Muscle glycogen, fitness level, exercise intensity, and exercise duration each influence AMPK activity during exercise when all other factors are held constant. However, disrupting cellular energy charge (e.g., decreased glycogen, increased free AMP/ADP, and decreased PCr:total Cr ratio) is the most influential factor for AMPK activation during endur- ance exercise. This could be achieved via short-duration HIIE or lower-intensity continuous training performed to exhaustion. Ending levels of muscle glycogen appear more important than starting levels to increase AMPK activation, whereas carbohydrate ingestion before or during exercise has minimal influence on AMPK activation. Exercise inten- sity, but not duration, is correlated with indices of AMPK activity.[1]

Aside from an exercise performance perspective, our data provide greater insights into how athletes can implement nutritional strategies that promote training quality without sacrificing cellular adaptation. Indeed, there is often a belief that nutritional strategies to promote training intensity (i.e. promotion of adequate CHO availability) are mutually exclusive to those promoting training adaptation (i.e. CHO restriction). However, the present data demonstrate that trained male athletes can still achieve these fundamental adaptive goals of training even in the presence of high CHO availability before and during training. Our data clearly demonstrate that high CHO availability (i.e. high glycogen availability, pre-exercise feeding and CHO intake during exercise) does not impair the activation of cell signalling pathways with regulatory roles in stimulating hallmark adaptations to endurance training such as mitochondrial biogenesis. Importantly, these findings were observed during an exercise challenge that adopted an exercise duration (i.e. > 3 h) and intensity (i.e. above lactate threshold) that is of ‘real world’ physiological relevance to ‘elite’ endurance athletes.[2]

In summary, we provide novel data by demonstrating that graded pre-exercise muscle glycogen (within a range of 600–200 mmol (kg dw)−1) does not modulate the exercise-induced nuclear abundance of AMPK or PGC-1α nor does it affect the expression of genes with regulatory roles in mitochondrial biogenesis and substrate utilization. Practically, these data suggest that the additional stress of low pre-exercise muscle glycogen may not be required when performing high-intensity exercise that already subjects skeletal muscle to a sufficient metabolic challenge and may be better suited during conditions that do not elicit such cellular perturbations (e.g. prolonged low-intensity exercise completed below lactate threshold).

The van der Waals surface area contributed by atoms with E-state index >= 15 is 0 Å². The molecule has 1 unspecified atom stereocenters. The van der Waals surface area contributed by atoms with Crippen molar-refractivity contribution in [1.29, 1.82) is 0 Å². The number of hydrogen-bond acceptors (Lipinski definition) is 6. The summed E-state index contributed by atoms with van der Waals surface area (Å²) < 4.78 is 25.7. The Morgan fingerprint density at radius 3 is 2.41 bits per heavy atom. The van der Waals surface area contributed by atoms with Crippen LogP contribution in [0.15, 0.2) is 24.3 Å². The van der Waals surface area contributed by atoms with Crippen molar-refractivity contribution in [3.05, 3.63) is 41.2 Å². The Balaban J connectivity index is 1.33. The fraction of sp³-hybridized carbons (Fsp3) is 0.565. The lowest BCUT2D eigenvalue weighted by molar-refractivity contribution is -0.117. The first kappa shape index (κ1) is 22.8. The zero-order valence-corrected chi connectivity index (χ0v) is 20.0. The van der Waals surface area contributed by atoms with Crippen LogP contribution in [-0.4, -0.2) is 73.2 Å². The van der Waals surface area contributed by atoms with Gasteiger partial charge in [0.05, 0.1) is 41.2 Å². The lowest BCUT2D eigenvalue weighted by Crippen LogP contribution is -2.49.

Moreover, these results suggest that replenishing energy expended during exercise with a high-fat meal is more likely to impair than enhance the adaptive response to training with low skeletal muscle glycogen. … As such, our findings indicate that when training with low carbohydrate availability, transient energy deficit may be more beneficial than replacing the expended energy with ingested fat and supports and extends previous findings using isoenergetic low-CHO high-protein versus low-CHO high-fat diets.[3]

AMPK Predictor App


  1. Rothschild, J. A., et al. (2021). Factors Influencing AMPK Activation During Cycling Exercise: A Pooled Analysis and Meta-Regression. Sports Medicine. ↩︎

  2. Fell, J. M., et al. (2021). Carbohydrate improves exercise capacity but does not affect subcellular lipid droplet morphology, AMPK and p53 signalling in human skeletal muscle. The Journal of Physiology, 599(11), 2823–2849. ↩︎

  3. Areta, J. L., et al. (2020). Achieving energy balance with a high‐fat meal does not enhance skeletal muscle adaptation and impairs glycaemic response in a sleep‐low training model. Experimental Physiology, 105(10), 1778-1791. ↩︎